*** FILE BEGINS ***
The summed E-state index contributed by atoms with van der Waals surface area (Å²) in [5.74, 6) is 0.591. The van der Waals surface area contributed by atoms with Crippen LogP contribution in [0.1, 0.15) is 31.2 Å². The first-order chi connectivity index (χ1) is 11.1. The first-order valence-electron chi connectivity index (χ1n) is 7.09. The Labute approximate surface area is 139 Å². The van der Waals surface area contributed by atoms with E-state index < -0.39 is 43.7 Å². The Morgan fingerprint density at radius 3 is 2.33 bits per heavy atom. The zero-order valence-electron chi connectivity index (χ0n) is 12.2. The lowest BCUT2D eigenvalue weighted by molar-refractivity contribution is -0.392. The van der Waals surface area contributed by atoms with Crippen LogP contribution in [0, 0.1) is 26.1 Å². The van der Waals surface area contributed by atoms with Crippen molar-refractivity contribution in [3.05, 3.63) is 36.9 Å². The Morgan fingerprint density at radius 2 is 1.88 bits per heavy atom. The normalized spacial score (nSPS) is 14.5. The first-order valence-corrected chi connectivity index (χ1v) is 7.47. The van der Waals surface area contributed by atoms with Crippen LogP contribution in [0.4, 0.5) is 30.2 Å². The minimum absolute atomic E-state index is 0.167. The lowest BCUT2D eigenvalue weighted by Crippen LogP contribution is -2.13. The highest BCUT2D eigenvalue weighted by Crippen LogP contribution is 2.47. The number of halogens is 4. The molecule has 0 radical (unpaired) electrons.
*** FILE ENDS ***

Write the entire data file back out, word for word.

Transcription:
The summed E-state index contributed by atoms with van der Waals surface area (Å²) in [5.74, 6) is 0.591. The van der Waals surface area contributed by atoms with Crippen LogP contribution in [0.1, 0.15) is 31.2 Å². The first-order chi connectivity index (χ1) is 11.1. The first-order valence-electron chi connectivity index (χ1n) is 7.09. The Labute approximate surface area is 139 Å². The van der Waals surface area contributed by atoms with E-state index < -0.39 is 43.7 Å². The Morgan fingerprint density at radius 3 is 2.33 bits per heavy atom. The zero-order valence-electron chi connectivity index (χ0n) is 12.2. The lowest BCUT2D eigenvalue weighted by molar-refractivity contribution is -0.392. The van der Waals surface area contributed by atoms with Crippen LogP contribution in [0, 0.1) is 26.1 Å². The van der Waals surface area contributed by atoms with Crippen molar-refractivity contribution in [3.05, 3.63) is 36.9 Å². The Morgan fingerprint density at radius 2 is 1.88 bits per heavy atom. The normalized spacial score (nSPS) is 14.5. The first-order valence-corrected chi connectivity index (χ1v) is 7.47. The van der Waals surface area contributed by atoms with Crippen LogP contribution in [0.4, 0.5) is 30.2 Å². The minimum absolute atomic E-state index is 0.167. The lowest BCUT2D eigenvalue weighted by Crippen LogP contribution is -2.13. The highest BCUT2D eigenvalue weighted by Crippen LogP contribution is 2.47. The number of halogens is 4. The molecule has 0 radical (unpaired) electrons.